Fundamentally, all content delivery networks (CDNs) operate in the same way. Content is served to visitors speedily from various locations, depending on their proximity.
However, to the webmaster, CDNs vary massively.
Types of CDNs
There are two different types of CDNs: push and original pull (or simply ‘pull‘). Each has its own advantages and disadvantages.
Some sites work best with push CDNs, and some work better with pull CDNs.
Here’s a quick breakdown of the differences.
Generally speaking, a push CDN works very much like secondary server. The user uploads content directly to the CDN (automatically or manually) and links to it.
Some push CDNs support FTP. Others, like Amazon Cloudfront, support REST, SOAP and other protocols.
The idea is that the user, or the primary server, takes responsibility for providing content to the CDN, pushing it to the network. This is flexible: users can specify the content that is uploaded, when it expires and when is is updated.
This method is also the most efficient in terms of how the traffic is used. Content is uploaded only when it is new or changed, thus keeping traffic to a minimum.
Origin Pull CDNs
An origin pull CDN works very differently from a push CDN. Instead of the user taking responsibility for putting files onto the CDN, the CDN does it for them.
With a pull CDN, the site owner leaves the content on their server and and rewrites their URLs to point to the CDN. When asked for a specific file, the CDN will first go to the the original server, pull the file and serve it.
The CDN will then cache that file until it expires.
Pull CDNs are easy to set up, and this method also minimises storage space. However, it’s less flexible can create redundant traffic as files are re-queried before they have been changed.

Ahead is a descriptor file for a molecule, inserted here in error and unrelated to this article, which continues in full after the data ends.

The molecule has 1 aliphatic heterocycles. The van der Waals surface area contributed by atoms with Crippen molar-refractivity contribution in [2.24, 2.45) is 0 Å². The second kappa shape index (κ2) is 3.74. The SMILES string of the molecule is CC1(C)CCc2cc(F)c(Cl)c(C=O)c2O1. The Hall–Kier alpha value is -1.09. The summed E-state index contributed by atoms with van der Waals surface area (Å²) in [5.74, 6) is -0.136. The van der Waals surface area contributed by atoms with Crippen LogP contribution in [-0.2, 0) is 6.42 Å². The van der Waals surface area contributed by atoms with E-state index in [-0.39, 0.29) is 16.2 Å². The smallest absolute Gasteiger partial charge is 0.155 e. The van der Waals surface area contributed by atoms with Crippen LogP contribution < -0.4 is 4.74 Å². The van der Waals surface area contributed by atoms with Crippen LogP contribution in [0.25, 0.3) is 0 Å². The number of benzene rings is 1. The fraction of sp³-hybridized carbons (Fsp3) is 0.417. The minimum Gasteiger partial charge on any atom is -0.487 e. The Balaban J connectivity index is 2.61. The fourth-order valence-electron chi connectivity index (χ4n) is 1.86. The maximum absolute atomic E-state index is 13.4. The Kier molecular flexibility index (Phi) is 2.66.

This method of content delivery is can also be slower. People who are trying to access the file for the first time, or accessing it after it has expired, may notice a small difference in speed. Setting the expiration correctly can help to minimise this problem, but it can involve trial and error.
Choosing the Correct CDN
For most sites, setting up a CDN can be automated. WordPress plugins like W3 Total Cache make the process painless. But the two different CDN types suit different kinds of sites.
- Sites that receive a great deal of traffic work best with pull CDNs. Content remains relatively stable and the traffic is spread out fairly evenly, so it makes sense to limit unneeded content pulls by allowing the webmaster to set a higher expiration. This ensures that the vast majority of visitors get served content cached on the CDN.
- Sites with minimal amounts of traffic will fare better with the push system; the content is put onto the CDN once and left up, rather than re-pulled at regular intervals.
If this is confusing think about a podcast: most of the episodes are older and rarely accessed, but also never updated. The podcast is likely best served over a push CDN.
However, a high-traffic image hosting site would be best with a pull CDN because the traffic will be evenly spread.
Choosing the Right CDN
If you’re not sure what to choose, don’t panic. Either system can work. You may just need to spend more time tweaking the settings to get the most benefit.
Remember: using a decent CDN is better than not using one at all, even if it’s not the ‘right’ type. CNDs mean better performance, happier users and improved search engine rankings.